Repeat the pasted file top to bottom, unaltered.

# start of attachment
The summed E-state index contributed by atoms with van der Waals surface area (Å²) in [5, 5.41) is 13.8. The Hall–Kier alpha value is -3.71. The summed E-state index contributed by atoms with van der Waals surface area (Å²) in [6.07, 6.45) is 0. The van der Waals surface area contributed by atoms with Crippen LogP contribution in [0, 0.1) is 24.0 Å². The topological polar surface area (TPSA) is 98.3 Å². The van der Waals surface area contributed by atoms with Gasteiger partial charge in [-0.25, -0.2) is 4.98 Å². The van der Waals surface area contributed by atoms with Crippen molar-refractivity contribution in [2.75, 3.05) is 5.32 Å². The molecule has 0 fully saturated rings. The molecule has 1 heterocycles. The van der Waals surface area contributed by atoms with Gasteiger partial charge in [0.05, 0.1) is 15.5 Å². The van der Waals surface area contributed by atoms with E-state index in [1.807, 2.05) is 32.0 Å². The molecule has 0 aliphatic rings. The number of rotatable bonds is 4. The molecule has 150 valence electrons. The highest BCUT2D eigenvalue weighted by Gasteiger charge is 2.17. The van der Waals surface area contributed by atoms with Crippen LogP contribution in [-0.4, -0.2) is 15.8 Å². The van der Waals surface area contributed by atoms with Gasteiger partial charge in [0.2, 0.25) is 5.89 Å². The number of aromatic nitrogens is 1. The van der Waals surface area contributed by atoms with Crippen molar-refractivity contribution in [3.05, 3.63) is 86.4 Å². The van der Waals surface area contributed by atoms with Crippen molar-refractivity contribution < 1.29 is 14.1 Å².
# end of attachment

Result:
The summed E-state index contributed by atoms with van der Waals surface area (Å²) in [5, 5.41) is 13.8. The Hall–Kier alpha value is -3.71. The summed E-state index contributed by atoms with van der Waals surface area (Å²) in [6.07, 6.45) is 0. The van der Waals surface area contributed by atoms with Crippen LogP contribution in [0, 0.1) is 24.0 Å². The topological polar surface area (TPSA) is 98.3 Å². The van der Waals surface area contributed by atoms with Gasteiger partial charge in [-0.25, -0.2) is 4.98 Å². The van der Waals surface area contributed by atoms with Crippen molar-refractivity contribution in [2.75, 3.05) is 5.32 Å². The molecule has 0 fully saturated rings. The molecule has 1 heterocycles. The van der Waals surface area contributed by atoms with Gasteiger partial charge in [0.05, 0.1) is 15.5 Å². The van der Waals surface area contributed by atoms with E-state index in [1.807, 2.05) is 32.0 Å². The molecule has 0 aliphatic rings. The number of rotatable bonds is 4. The molecule has 150 valence electrons. The highest BCUT2D eigenvalue weighted by Gasteiger charge is 2.17. The van der Waals surface area contributed by atoms with Crippen LogP contribution in [-0.4, -0.2) is 15.8 Å². The van der Waals surface area contributed by atoms with Gasteiger partial charge in [0.2, 0.25) is 5.89 Å². The number of aromatic nitrogens is 1. The van der Waals surface area contributed by atoms with Crippen molar-refractivity contribution in [3.05, 3.63) is 86.4 Å². The van der Waals surface area contributed by atoms with Crippen molar-refractivity contribution < 1.29 is 14.1 Å².